We wish to thank those teachers and researchers from Egypt and the region who have contributed to this issue. We hope that this space can be a place where research is presented, teaching practices are explained and described, books and materials are reviewed, and a lively forum takes root. Although hosted by the English Language Institute at the American University in Cairo and co-sponsored by NileTESOL, we welcome articles and reviews from elsewhere in the region.

    No endeavor of this magnitude can be done alone. I have received enormous help from the Section Editors: Atta Gebril, the Research Editor; Carol Clark, the Teaching Practices Editor; and Tom Farkas, the Forum and Book Review Editor.  Also, thanks go to Tom Farkas who acted as the copy editor, and the web master, Rachel Ramey. Reviewers for this issue gave much time and energy to reviewing articles, but also reviewing newly created rubrics. The authors, as well, have endured innumerable emails from an inexperienced chief editor. This work has led to a steep learning curve for all of us and I sincerely hope that lessons learned will benefit the journal long into the future.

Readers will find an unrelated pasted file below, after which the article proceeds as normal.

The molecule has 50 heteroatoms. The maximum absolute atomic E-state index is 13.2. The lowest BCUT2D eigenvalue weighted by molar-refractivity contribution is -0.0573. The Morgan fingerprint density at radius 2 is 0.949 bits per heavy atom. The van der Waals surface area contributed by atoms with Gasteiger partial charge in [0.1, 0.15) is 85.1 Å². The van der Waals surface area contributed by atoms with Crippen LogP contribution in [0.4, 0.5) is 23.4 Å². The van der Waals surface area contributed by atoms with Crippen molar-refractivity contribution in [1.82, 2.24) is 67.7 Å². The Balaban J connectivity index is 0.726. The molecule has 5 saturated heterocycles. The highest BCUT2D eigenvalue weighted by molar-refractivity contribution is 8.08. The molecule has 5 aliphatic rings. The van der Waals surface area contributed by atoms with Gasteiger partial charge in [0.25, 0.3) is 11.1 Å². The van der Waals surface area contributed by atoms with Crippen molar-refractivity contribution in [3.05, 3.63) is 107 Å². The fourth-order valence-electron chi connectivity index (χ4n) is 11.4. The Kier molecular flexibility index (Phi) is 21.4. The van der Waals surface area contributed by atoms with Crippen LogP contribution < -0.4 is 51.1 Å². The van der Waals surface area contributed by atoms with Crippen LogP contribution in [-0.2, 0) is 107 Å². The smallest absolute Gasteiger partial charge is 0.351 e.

I hope you enjoy this issue and pass on the website URL to colleagues and friends. We plan to have a printable pdf of the entire issue soon. It will be found on the same page as the web-only issue link.

Phyllis Wachob

Chief Editor